carcass wrote:

If m and n are positive integers, is m + n divisible by 4 ?

(1) m and n are each divisible by 2.

(2) Neither m nor n is divisible by 4.

Statement 1- Let's say m = (2*a*b*...), which a,b,... are prime numbers.

- Let's say n = (2*x*y*...), which x,y,... are prime numbers.

- \(\frac{(m+n)}{4}\) = \(\frac{(2*a*b*...) + (2*x*y*...)}{4}\) = \(\frac{2 ( (a*b*...) + (x*y*...))}{4}\)

- Here we can see that a,b,x,y can be anything prime numbers.

- #1 If (a*b) + (x*y) = EVEN, YES, \(\frac{m+n}{4}\) divisible by 4.

- #2 If (a*b) + (x*y) = ODD, NO, \(\frac{m+n}{4}\) cannot divisible by 4.

- Hence, INSUFFICIENT.

Statement 2- Each of m and n has only one maximum one factor of 2 so it cannot divisible by 4.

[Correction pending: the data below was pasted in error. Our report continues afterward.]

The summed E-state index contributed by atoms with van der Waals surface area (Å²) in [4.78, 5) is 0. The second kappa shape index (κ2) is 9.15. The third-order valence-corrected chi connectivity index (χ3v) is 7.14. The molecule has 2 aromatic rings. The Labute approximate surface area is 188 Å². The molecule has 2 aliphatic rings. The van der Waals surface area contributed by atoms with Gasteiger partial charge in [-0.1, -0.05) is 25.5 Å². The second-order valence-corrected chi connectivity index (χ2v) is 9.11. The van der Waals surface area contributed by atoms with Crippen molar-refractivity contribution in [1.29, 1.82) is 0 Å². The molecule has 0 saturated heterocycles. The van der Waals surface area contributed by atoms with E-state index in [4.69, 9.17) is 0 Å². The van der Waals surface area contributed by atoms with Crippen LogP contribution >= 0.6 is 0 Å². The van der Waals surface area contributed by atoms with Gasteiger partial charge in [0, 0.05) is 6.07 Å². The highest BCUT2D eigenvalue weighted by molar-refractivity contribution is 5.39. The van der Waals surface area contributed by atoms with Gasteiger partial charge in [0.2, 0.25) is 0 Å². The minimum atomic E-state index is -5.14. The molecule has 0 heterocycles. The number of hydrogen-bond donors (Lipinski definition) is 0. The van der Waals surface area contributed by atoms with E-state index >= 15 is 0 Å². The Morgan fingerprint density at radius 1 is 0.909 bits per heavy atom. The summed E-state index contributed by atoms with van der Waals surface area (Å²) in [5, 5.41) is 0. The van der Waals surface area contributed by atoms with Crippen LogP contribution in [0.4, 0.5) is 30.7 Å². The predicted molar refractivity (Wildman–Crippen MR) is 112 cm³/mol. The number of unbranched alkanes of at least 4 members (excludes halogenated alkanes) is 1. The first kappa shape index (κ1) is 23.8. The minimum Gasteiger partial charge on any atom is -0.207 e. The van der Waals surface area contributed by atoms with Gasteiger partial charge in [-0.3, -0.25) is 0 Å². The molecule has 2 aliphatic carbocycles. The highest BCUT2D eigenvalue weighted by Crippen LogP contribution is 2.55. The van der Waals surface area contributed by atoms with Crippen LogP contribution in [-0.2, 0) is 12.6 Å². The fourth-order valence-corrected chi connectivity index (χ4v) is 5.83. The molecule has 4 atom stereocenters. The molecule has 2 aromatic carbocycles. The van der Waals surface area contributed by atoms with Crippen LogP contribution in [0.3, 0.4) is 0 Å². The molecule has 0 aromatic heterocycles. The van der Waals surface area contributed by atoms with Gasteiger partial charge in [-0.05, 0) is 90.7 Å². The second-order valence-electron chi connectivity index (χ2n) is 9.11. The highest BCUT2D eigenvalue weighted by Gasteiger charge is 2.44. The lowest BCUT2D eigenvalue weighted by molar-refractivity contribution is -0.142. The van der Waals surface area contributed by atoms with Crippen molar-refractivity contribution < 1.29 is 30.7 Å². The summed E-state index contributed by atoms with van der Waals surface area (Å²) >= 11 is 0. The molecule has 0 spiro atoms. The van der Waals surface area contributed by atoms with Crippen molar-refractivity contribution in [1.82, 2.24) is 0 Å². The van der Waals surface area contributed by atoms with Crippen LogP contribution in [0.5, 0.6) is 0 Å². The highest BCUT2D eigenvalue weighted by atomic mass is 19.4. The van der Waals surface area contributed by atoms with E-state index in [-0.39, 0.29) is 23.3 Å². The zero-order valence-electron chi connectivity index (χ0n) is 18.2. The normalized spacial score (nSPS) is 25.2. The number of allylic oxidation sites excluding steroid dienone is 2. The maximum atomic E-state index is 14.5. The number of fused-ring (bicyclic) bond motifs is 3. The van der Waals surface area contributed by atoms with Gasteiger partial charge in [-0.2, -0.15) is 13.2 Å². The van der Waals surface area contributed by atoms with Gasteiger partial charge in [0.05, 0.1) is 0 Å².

- Try to plug simple number : m = 3 and n = 5, divisible by 4, YES.

- Try to plug another random number : m = 5 and n = 9, NOT divisible by 4, NO.

- Hence, INSUFFICIENT.

Both statement- Go back to this equation :

- \(\frac{(m+n)}{4}\) = \(\frac{(2*a*b*...) + (2*x*y*...)}{4}\) = \(\frac{2 ( (a*b*...) + (x*y*...))}{4}\)

- If m & n divisible by 2 but not by 4, so a,b,x,y MUST BE ODD.

- (ODD*ODD) + (ODD*ODD) = ODD + ODD = EVEN.

- 2 * ANY even number MUST BE DIVISIBLE BY 4.

- Hence, SUFFICIENT.

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